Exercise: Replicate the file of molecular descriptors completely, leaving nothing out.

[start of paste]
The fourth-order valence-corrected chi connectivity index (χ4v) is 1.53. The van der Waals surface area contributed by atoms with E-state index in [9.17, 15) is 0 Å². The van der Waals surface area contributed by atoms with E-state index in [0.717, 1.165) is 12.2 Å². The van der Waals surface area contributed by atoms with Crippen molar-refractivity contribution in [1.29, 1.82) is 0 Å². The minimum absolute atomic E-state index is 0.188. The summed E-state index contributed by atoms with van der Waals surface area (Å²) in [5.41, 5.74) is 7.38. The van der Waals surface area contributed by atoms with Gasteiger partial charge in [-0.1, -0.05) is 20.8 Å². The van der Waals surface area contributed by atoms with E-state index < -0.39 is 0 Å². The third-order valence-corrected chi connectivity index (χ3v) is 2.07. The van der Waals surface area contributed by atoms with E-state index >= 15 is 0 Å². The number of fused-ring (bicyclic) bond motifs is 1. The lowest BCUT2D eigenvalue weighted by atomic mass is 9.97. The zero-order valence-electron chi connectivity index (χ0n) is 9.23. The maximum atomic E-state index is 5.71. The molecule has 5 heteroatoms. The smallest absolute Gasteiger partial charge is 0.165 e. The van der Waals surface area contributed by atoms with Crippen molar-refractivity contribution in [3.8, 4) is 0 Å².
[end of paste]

The fourth-order valence-corrected chi connectivity index (χ4v) is 1.53. The van der Waals surface area contributed by atoms with E-state index in [9.17, 15) is 0 Å². The van der Waals surface area contributed by atoms with E-state index in [0.717, 1.165) is 12.2 Å². The van der Waals surface area contributed by atoms with Crippen molar-refractivity contribution in [1.29, 1.82) is 0 Å². The minimum absolute atomic E-state index is 0.188. The summed E-state index contributed by atoms with van der Waals surface area (Å²) in [5.41, 5.74) is 7.38. The van der Waals surface area contributed by atoms with Gasteiger partial charge in [-0.1, -0.05) is 20.8 Å². The van der Waals surface area contributed by atoms with E-state index < -0.39 is 0 Å². The third-order valence-corrected chi connectivity index (χ3v) is 2.07. The van der Waals surface area contributed by atoms with E-state index >= 15 is 0 Å². The number of fused-ring (bicyclic) bond motifs is 1. The lowest BCUT2D eigenvalue weighted by atomic mass is 9.97. The zero-order valence-electron chi connectivity index (χ0n) is 9.23. The maximum atomic E-state index is 5.71. The molecule has 5 heteroatoms. The smallest absolute Gasteiger partial charge is 0.165 e. The van der Waals surface area contributed by atoms with Crippen molar-refractivity contribution in [3.8, 4) is 0 Å².